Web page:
The great powers[edit | edit source]

Great Britain and the USA did not directly intervene in the distribution of land and maritime areas, but the U.S. ambassadors in Santiago de Chile and Buenos Aires, Thomas A. Osborn and Thomas O. Osborn, did serve as mediators. The concern of the great powers was free navigation through the strait. The U.S. administration declared immediately before the negotiations leading to the treaty that:[6]

"The Government of the United States will not tolerate exclusive claims by any nation whatsoever to the Straits of Magellan, and will hold responsible any Government that undertakes, no matter on what pretext, to lay or impost or check on United States commerce through the Straits. ".

Prior to the U.S. statement, in 1873, via a diplomatic letter to major shipping nations, Chile had already promised freedom of navigation through and neutralization in the strait.[7]

The colonial powers, United Kingdom and France, viewed Patagonia and Tierra del Fuego as Terra nullius.[citation needed] Jules Verne described in "The Survivors of the 'Jonathan'"[8] his view of Patagonia:

«The separated geographic location had as consequence that this part of the new world had not been incorporated to any civilized state up to the year 1881 even not by its nearest neighbour Chile and the Republic of Argentina. The Magalhães archipelago belonged to nobody… »

Regarding the position of the USA towards the region, on 28 December 1831, the US Navy Captain Silas Duncan with the USS Lexington destroyed the Port Louis, Falkland Islands settlement in response to Argentine activities. The captain declared the islands to be free of government.[9][10] In addition, the United Kingdom did not trust the Argentine rights to the region and reoccupied the Falklands in 1833.

Negotiation and agreement[edit | edit source]

In 1874 Chilean minister Guillermo Blest Gana and the Argentine Minister of Foreign Relations Carlos Tejedor agreed to put the question to arbitration. However, the new Argentine president Nicolás Avellaneda, boosted by internal popularity, cancelled the agreement in 1875. Attempts to clear up the dispute about Patagonia were unsuccessful until 1881, when Chile was fighting the War of the Pacific against both Bolivia and Peru. At that time Chile had defeated Bolivia's and Peru's regular armies and had large contingents in occupying Peru and fighting Andrés Avelino Cáceres' guerrillas. In order to avoid fighting Argentina as well, Chilean President Aníbal Pinto authorized his envoy, Diego Barros Arana, to hand over as much territory as was needed to avoid Argentina siding with Bolivia and Peru.[11]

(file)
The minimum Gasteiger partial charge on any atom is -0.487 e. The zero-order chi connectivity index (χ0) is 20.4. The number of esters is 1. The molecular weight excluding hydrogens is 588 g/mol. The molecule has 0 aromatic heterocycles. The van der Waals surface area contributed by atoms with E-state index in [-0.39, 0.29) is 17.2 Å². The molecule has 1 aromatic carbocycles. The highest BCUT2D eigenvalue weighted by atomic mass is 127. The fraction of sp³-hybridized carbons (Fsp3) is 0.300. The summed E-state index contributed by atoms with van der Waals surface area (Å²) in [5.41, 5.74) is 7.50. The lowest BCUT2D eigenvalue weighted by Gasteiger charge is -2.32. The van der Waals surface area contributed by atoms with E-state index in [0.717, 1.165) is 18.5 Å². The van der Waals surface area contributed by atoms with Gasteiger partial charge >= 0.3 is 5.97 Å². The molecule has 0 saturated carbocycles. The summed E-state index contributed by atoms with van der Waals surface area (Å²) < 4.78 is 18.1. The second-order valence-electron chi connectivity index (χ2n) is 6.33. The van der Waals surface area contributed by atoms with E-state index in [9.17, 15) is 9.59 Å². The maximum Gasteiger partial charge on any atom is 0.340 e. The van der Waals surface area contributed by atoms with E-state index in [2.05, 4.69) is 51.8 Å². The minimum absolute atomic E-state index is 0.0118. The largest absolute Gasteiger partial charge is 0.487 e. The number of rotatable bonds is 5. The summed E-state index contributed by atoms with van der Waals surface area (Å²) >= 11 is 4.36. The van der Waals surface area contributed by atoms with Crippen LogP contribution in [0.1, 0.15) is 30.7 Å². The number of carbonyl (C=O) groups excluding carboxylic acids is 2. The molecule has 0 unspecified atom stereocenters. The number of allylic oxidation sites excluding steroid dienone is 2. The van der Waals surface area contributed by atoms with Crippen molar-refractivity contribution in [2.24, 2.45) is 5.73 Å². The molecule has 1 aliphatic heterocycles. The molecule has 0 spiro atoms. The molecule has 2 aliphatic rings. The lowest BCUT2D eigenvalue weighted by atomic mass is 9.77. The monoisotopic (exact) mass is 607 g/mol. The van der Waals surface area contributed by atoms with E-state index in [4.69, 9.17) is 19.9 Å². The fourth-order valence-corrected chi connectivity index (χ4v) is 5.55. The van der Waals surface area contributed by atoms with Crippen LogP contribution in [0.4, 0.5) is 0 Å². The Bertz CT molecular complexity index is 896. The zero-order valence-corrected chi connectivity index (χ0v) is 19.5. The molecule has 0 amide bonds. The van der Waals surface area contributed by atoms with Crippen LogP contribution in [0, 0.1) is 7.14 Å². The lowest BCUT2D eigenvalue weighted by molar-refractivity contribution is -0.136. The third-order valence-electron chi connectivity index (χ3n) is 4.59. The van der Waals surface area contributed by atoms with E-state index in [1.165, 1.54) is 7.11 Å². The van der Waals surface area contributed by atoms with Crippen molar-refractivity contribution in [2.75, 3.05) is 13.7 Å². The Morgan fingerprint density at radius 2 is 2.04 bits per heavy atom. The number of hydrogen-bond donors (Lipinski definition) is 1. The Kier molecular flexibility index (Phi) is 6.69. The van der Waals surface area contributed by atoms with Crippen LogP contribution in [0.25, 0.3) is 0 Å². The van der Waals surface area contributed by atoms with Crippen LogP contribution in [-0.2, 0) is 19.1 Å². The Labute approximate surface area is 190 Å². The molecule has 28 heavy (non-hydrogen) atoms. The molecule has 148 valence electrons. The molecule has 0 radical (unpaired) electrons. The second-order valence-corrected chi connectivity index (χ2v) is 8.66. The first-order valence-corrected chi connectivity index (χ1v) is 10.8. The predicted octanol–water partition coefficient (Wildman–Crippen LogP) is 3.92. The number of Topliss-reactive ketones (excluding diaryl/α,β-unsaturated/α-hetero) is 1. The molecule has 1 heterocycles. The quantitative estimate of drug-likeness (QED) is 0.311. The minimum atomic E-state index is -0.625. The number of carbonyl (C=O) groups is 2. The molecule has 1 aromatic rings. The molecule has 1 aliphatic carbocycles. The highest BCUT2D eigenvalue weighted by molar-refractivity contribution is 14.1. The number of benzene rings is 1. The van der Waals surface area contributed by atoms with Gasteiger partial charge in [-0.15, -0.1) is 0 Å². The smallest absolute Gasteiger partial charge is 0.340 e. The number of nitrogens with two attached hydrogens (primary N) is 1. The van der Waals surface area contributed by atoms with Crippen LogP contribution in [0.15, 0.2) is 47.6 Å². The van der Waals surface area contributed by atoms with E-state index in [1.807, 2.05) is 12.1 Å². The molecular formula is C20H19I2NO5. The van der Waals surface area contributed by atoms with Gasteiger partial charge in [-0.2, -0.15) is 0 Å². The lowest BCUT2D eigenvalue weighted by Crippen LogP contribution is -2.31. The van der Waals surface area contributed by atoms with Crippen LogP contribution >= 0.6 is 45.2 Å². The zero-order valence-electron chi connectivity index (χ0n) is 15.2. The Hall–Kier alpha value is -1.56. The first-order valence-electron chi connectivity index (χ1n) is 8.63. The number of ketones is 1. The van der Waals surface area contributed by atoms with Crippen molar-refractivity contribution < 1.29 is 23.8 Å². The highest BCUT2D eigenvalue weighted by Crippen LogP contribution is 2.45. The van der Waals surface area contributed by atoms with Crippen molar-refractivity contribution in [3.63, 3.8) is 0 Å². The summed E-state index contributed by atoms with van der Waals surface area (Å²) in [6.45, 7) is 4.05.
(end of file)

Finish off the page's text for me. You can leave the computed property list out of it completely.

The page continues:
Treaty[edit | edit source]

The treaty defined the border in only three articles.

It defined the border down to latitude 52°S as the line marked by the continental divide and the highest mountains of the Andes.

Article 1:
"The boundary between Chile and the Argentine Republic is from north to south, as far as the 52nd parallel of latitude, the Cordillera de los Andes. The boundary-line shall run in that extent over the highest summits of the said Cordilleras which divide the waters, and shall pass between the sources (of streams) flowing down to either side. …"

Articles 2 and 3 recognise the area around the Strait of Magellan (South of the 52°S) as Chilean as well as the islands south of Beagle Channel. Isla Grande de Tierra del Fuego was divided in two parts.

Article 2: In the area of the Strait of Magellan, south of the parallel 52°S, the limit would go from Punta Dungenes north to Monte Dinero and then follow the small hills that separates the Atlantic watershed from the strait watershed until the latitude of Monte Aymond from where a straight line is drawn into the intersection of parallel 52°S and the meridian 70°W, and from there west along the 52° parallel until the last watershed divide point defined by article 1.
Article 3:
"In Tierra del Fuego a line shall be drawn, which starting from the point called Cape Espíritu Santo, in parallel 52°40', shall be prolonged to the south along the meridian 68°34' west of Greenwich until it touches Beagle Channel. Tierra del Fuego, divided in this manner, shall be Chilean on the western side and Argentine on the eastern. As for the islands, to the Argentine Republic shall belong Staten Island, the small islands next to it, and the other islands there may be on the Atlantic to the east of Tierra del Fuego and of the eastern coast of Patagonia; and to Chile shall belong all the islands to the south of Beagle Channel up to Cape Horn, and those there may be to the west of Tierra del Fuego."